Surrounding the test lab are a few smaller rooms, one of which has a CNC machine that was being utilized to cut the beginning stages of a head form. This machine is also used to make prototype pieces if needed while they are working with clients. Across from the CNC machine sits a 3D printer that is used for product development and was currently prototyping new MIPS fixation systems that are in development. The next room over houses the machine that's responsible for creating in-house test layers, and Technical Engineer Amy Pomering was in the process of making one when we popped in. The finished head form is placed in the machine, and once the plastic layer is heated up to the proper temperature, the head form raises into the layer, which creates its shape. They later cut the liners as needed for testing. The approved and finalized product is manufactured in China, but the key to this facility is being able to make any product needed for testing and prototyping in-house.
Three other rooms give an indication of the company's values and focus of leading active and healthy lifestyles. An exercise room fills one corner and another adjacent room holds host to a table where a massage therapist comes in every other week to work on the employees if they are interested. The third room is bicycle parking, and it was packed. "Just don't ride to work without your MIPS helmet!" CEO Johan Thiel joked during the tour.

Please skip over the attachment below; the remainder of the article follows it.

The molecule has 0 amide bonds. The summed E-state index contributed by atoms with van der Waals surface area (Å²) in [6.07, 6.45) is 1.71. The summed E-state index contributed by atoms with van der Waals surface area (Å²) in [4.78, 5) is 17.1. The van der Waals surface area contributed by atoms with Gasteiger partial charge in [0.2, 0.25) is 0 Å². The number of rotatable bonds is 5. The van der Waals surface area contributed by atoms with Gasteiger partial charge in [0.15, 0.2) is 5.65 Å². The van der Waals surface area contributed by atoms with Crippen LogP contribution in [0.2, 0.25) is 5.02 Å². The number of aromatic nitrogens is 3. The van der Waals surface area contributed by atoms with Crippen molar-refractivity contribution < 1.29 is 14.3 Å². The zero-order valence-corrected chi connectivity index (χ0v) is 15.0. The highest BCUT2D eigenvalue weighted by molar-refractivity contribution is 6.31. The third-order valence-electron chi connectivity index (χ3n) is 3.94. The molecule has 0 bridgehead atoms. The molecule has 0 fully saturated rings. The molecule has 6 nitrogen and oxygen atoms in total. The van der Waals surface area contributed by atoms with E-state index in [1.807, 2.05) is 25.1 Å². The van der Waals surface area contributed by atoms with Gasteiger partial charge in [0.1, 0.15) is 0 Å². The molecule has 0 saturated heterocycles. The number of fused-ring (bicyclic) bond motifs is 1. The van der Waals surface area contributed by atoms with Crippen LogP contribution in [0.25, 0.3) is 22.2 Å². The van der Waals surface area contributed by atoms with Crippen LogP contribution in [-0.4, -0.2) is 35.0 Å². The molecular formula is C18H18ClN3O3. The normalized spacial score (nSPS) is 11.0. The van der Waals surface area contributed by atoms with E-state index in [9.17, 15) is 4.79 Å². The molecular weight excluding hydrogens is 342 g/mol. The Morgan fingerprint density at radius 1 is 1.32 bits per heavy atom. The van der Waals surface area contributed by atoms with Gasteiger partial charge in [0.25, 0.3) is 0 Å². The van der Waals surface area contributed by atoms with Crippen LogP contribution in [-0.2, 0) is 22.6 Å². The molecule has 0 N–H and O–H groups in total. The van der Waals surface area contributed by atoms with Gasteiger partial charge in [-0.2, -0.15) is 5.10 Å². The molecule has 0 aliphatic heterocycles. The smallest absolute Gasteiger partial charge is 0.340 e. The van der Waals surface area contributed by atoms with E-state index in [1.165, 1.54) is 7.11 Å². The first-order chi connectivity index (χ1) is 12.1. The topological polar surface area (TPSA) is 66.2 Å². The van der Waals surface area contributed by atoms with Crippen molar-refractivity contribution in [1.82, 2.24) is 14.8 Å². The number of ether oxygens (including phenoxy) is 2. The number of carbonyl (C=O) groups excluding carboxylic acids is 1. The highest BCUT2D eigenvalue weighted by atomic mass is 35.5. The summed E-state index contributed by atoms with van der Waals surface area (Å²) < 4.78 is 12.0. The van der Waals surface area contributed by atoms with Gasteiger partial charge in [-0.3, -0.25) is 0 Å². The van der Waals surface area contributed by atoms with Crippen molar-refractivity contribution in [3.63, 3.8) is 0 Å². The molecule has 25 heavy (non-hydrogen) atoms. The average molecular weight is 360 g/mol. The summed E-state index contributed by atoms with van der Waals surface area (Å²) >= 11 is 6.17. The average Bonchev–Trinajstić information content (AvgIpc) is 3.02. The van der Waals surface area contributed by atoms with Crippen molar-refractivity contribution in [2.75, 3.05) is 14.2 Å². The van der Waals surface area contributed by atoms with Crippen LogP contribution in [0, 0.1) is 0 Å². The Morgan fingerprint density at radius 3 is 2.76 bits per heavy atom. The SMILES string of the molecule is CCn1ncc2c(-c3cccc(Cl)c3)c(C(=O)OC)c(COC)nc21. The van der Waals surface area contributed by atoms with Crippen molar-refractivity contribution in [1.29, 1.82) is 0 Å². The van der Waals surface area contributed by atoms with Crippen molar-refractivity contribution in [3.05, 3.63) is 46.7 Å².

The tour concluded with an in-depth lecture and Q&A with Hans von Holst, who was captivating with his enormous bank of knowledge regarding brain research. Their study dives deep, and the takeaway from the session was that the passion is still there to improve, but they are sure that their research and results will be well received by anyone who chooses to take a look at the publicly available records. Our brains were completely saturated with new information and knowledge, and we left their headquarters with a positive feeling toward the future of head safety. *Full gallery from the tour below.
Like we mentioned earlier in this article, helmet technologies are rapidly progressing, and multiple brands have made efforts toward improving rotational impact protection. Brands like 6D and Leatt are both utilizing different systems and ways to accommodate rotational impacts, and when we brought the topic up in conversation, MIPS was happy that this has become a proven topic of conversation. They spoke of testing the other options and systems, and even stated, "If it's available, we've tested it." While we don't recommend anyone go around purposely hitting their heads to test out how well a helmet works, we strongly urge our readers to do their due diligence in researching the vast options and scientific data available when it comes to choosing head protection. MIPS is a company with the sole intention of finding ways to further protect the human brain, and they have done just that for 20 years. We have a feeling you'll be seeing their yellow logo and system in many more helmets in the future!